Accepting the Board's reasoning in this case -- that "the Registrants in the three cited registrations and Applicant are entities governed by a central authority [presumably The Salvation Army USA or perhaps the international headquarters in London], which exercises unity of control over the entities' trademarks" -- doesn't this suggest the applicant here, one of the separate regional organizations in the U.S., is not in fact the entity using the mark in this use-based application as per the Board's April decision in Noble House? It sounds like the central authority is the one controlling the nature and quality of the services offered under the marks. Might the Board have remanded this case back to the examining attorney (as it may per Trademark Rule 2.142(f)) to at least explore whether a refusal should issue on that ground?

At 1:58 PM, Blogger John L. Welch said...

I believe the NOBLE HOUSE case was the opposite situation. Use by the parent did not enure to the benefit of the subsidiary.

At 3:20 PM, Anonymous Anonymous said...

John, I think I should've been more precise. The Noble House case did indeed hold that use by the parent did not inure to the benefit of the subsidiary.

This applicant argued there's no likelihood of confusion between it and the other registrants, all being regional organizations, because the parent in reality controls them in a hierarchical, military-style structure. But if that's true, then it appears the parent is the entity that controls the nature and quality of the services offered under the applicant's mark (as well as the registrants', for that matter), and thus is the true owner of the mark. If the parent is the true owner of the mark -- and its use does not inure to the benefit of the applicant-subsidiary, as per Noble House -- then the applicant-subsidiary is not the proper applicant in this use-based application. In short, it seems to me this applicant's unity-of-control argument is necessarily at odds with it being the owner of the mark in its application.

Perhaps the facts aren't at present sufficiently flushed out to make that refusal since the applicant and EA were arguing 2(d) rather than ownership, which is why I think the Board might have remanded this case to more fully explore that issue.

At 8:40 PM, Blogger John L. Welch said...

But the applicant is using the mark, so it is a proper applicant. Maybe the "parent" would be the more appropriate applicant and owner of all the registered marks.

At 9:42 PM, Anonymous Anonymous said...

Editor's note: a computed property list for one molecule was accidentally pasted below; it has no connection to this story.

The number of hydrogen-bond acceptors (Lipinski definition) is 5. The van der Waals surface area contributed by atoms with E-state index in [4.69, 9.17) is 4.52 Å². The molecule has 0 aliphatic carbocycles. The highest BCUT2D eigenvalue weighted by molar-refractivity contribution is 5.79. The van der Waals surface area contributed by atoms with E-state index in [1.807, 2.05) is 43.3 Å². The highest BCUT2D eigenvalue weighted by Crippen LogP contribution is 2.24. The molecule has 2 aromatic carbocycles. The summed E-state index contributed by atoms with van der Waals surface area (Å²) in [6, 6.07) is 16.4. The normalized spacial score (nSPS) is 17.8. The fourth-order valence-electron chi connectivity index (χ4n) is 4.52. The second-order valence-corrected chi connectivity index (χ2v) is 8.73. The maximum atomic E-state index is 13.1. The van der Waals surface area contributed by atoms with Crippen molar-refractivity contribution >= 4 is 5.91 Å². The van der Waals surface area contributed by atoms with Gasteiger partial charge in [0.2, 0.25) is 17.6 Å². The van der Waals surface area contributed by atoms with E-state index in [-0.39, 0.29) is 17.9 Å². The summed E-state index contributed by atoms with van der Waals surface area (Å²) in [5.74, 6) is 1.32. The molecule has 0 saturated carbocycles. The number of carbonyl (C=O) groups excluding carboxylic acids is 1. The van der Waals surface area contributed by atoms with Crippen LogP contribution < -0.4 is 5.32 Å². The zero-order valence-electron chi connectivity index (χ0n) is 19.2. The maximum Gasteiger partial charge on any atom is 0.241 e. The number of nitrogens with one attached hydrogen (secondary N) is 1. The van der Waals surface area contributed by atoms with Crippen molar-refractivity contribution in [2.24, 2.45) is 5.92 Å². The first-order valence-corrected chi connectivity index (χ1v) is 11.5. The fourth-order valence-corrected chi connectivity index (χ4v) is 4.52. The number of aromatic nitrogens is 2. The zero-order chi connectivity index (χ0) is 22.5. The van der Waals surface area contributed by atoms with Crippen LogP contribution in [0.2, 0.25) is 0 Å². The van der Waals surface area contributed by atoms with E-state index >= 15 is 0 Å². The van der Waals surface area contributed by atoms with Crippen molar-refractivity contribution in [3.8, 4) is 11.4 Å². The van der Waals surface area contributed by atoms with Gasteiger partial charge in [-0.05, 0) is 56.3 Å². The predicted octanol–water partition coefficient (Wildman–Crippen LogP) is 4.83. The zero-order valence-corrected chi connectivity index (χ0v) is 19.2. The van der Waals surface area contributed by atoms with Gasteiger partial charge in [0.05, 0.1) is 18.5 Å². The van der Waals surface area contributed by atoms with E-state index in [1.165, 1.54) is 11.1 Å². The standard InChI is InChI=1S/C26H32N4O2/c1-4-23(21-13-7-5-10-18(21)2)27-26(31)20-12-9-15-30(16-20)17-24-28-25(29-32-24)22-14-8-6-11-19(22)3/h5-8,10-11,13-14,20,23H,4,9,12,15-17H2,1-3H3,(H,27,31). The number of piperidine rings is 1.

The applicant may be using the mark, but if that use inures to the benefit of the parent because it's the parent that controls the nature and quality of the services offered under the mark, then I believe that means the applicant is not the owner and the application is void as a result.

At 6:28 AM, Blogger John L. Welch said...

Then how do you square that with the Wella decision?

At 10:09 AM, Anonymous Anonymous said...

Well, Wella was sort of a train wreck. There were actually five decisions:

before the Board initially (affirming 2(d) refusal)
on appeal to the CAFC (vacating 2(d) refusal and remanding, with Judge Nies' additional views)
before the Board again (remanding to the examining attorney to consider new refusal based on ownership)
[examining attorney refuses registration based on ownership issue]
before the Board again (reversing 2(d) refusal but affirming ownership refusal)
on appeal to the CAFC again (reversing ownership refusal as beyond the scope of the initial remand)

In the first appeal to the CAFC, Judge Nies included her "additional views," including: "Regardless of their being related companies, only one is the owner. Whether the relationship is that of licensor/licensee or parent/subsidiary, the one entity which controls the nature and quality of the goods sold under the mark is the owner." She therefore stated her view that the 2(d) refusal should be reversed but that a new refusal should issue based on the ground the applicant is not the owner of the mark. After that new refusal was issued by the examining attonrey and it was again on appeal to the Board, the Board perceptively and pithily characterized Judge Nies' views as being that "to analyze the facts of this case by reference to Section 2(d) is to miss the real issue of the case. Judge Nies characterized the issue as one of ownership of the mark sought to be registered."

On appeal again to the CAFC, the majority reversed the ownership refusal because it deemed it outside the scope of its previous remand to the Board.

In short, I agree with Judge Nies and would add that the CAFC never actually held that her "additional views" on the ownership issue, or the Board's decision below on that point, was incorrect on the merits. Rather, the CAFC reversed the ownership refusal solely on the ground that it went beyond "the only issue" the Board was instructed to consider on remand.

At 1:36 PM, Blogger John L. Welch said...

Thanks for your comments. Why don't you write a commentary for The Trademark Reporter on this issue? Contact Willard Knox at the TMR.